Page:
I've just completed my first novel, The Minerva Virus :)
The book is really a high-tech fiction thriller, and I'm looking for a well-established agent to represent the work.
I'm a formerly internationally syndicated writer, with publication credits in hundreds of newspapers worldwide.
At this point, I'm having trouble figuring out which agents are capable of best pitching my novel to the top publishers, and which agents would be able to follow up with substantial promotional pushes.
The resource books that I've found only seem to list hundreds of agents, without providing information as to how good/established any of them really are.
Does anyone have any suggestions for how to find really top-shelf agents?
Any help or suggestions are welcome!
July 11th, 2005, 03:57 PM
Agents don't do promotional pushes; that's not their job. If you're in North America, you can check out Writer's Digest's Literary Agents Guide which gives more info about agents, or similar types of guides. If you're in the U.S. (or looking for an international agency,) you can also go to the website of the Association for Authors Representatives (AAR) and get the list of their members. While they don't have info on the individual agencies, their members all are established agencies with good track records. You may also want to check out the acknowledgement page of thriller writers you like and see if they thank their agents to get names. For the U.S., you may want to check out ICM and William Morris, two leading agencies that make most of their money in the movie business, but also have strong literary agency arms. It's very hard to get them to take you on as a client, but since you want someone very high-powered, that would be them.
July 12th, 2005, 12:05 AM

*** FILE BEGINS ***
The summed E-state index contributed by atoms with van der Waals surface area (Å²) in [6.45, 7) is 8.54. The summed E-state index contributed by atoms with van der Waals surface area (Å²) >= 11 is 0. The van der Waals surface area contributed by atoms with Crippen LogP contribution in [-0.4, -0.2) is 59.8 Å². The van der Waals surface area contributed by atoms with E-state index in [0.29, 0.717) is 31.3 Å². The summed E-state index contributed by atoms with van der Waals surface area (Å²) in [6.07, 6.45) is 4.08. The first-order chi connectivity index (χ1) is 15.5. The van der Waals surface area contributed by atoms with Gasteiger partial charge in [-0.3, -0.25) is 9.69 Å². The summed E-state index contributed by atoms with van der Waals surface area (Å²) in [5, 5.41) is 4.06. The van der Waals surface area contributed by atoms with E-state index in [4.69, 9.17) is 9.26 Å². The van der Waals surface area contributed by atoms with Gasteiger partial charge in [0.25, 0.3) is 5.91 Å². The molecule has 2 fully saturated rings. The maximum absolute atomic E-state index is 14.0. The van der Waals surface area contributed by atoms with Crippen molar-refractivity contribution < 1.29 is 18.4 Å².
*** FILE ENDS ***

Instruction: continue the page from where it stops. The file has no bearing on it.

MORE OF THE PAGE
For your first novel, you may have some trouble getting a top-shelf agent to read your work. They're picky enough as it is.
I ditto KatG on everything. You can also check sites such as:
July 12th, 2005, 04:28 AM
You'll also find that most agents have websites these days and often you'll find client lists and credentials on them. They'll also have their submission criteria detailed and as has been much-discussed on this forum, submitting what they want and not what you think they want is very important.
Remember that reputation and credentials aren't everything. There are newer agents out there gaining great reputations. And you will have to get on with whoever it is represents you. Doesn't matter how great an agent, if you don't like each other, your career could suffer in the long run.
You might also try calling one of the publishers you favour and asking them who they rate. It's a little cheeky but as they say... don't die wondering. It's how I found my agent.
July 12th, 2005, 03:19 PM
Thanks for all the very useful help everyone!
I'll spend some time on this and post a follow up to let you know how its worked for me. ;)
July 12th, 2005, 06:14 PM
I'll spend some time on this and post a follow up to let you know how its worked for me.
Cool. I look forward to it.
July 14th, 2005, 01:42 PM
I totally understand where you're coming from, Obsidian. It's frustrating. I have a problem in the same category, anyways. I can't find an agent that will represent me because of my age, and it has nothing to do with them not liking my poetry. They here how old I am and honestly don't even read it. It's depressing. I think I may have found someone with half a brain though, seems really nice, I talked to him on the phone. I'll let you know, cause I think he does novelists too, high-tech stuff like you're describing.